Attacks on goths and punks could be considered hate crimes.
Sussex Police could add people with “alternative lifestyles” to their lists of vulnerable groups.
The force’s current policy is to record attacks on members of the Les- bian, Gay, Bisexual and Transgender (LGBT) and Black and Minority Ethnic (BME) communities and those with disabilities as hate crimes, but at a meeting of the county’s Hate Crime Forum it was decided to add groups such as goths, punks and emos to the list.
Sussex Police said in a statement: “There are many other groups in our society who have been targeted for hostility and crime.
"It is vital that the concentration on the monitored areas is not used to deny the existence of other hate crimes.
Hostility or prejudice
"We are therefore currently developing plans for a sixth strand of ‘alternative lifestyle’ hate crime for Sussex, for any other incident where the perpetrator’s hostility or prejudice against a person’s identifiable alternative lifestyle is believed to be a factor in determining who is victimised.”
Following the death in 2007 of 20- year-old Sophie Lancaster, who was attacked for being a goth, The Sophie Lancaster Foundation was set up to campaign against such crime.
Music journalist Simon Price, of Brighton, who used to be a goth, spoke out against the attacks on goths.
He said Brighton was “quite civilised” but had been abused for the way he dressed. A few months ago he was in one of Brighton’s biggest pub venues for goths.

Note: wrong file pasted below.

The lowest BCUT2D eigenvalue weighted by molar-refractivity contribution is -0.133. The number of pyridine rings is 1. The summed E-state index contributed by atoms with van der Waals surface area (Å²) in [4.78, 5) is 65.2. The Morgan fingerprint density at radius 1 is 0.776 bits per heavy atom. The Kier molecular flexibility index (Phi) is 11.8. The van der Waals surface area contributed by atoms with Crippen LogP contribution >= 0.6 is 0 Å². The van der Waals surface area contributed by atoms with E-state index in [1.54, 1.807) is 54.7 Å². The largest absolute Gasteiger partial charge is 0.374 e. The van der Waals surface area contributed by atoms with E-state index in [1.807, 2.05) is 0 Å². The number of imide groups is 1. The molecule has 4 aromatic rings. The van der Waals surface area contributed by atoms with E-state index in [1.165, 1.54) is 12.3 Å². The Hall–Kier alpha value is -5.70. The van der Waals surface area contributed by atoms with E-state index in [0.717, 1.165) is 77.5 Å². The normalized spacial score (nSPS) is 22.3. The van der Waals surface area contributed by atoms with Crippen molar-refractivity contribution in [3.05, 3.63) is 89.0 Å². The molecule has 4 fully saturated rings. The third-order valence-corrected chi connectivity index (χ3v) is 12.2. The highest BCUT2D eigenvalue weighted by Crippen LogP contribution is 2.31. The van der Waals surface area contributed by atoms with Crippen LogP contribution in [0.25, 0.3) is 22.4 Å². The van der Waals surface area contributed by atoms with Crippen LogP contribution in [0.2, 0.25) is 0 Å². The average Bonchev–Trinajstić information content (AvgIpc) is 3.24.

He added: “The pub was attacked by a bunch of lager louts. “I am sure this was simply due to the pub being a goth pub.”
The change in definition will not make any difference to the sentencing powers of courts dealing with offences and the Ministry of Justice said it would not have any impact.
Sussex police and crime commissioner Katy Bourne said: “I welcome the debate around the definition of hate crime that includes the consideration of other groups in vulnerable situations, e.g. the elderly.
"I support anything that helps officers identify hate crimes more accurately and take appropriate action.
“Public confidence is one of the key priorities within my police and crime plan Safer in Sussex.
“In order to demonstrate public confidence I have set a specific target within the plan to increase the reporting of hate crimes and I will be working closely with Sussex police and our partners to implement strategies that encourage this.”
- Man found unconscious outside Brighton railway station
- Prolific conman on the run after allegedly defrauding lover of £850,000
- Call for greater police presence to stop neighbourhood being turned into "no-go area"
- Department of Health: ‘Allegations of illegally operating ambulances are very serious and need to be investigated’
- Bar explosion: 'We don't know why anyone would want to do this. Thankfully no-one was hurt'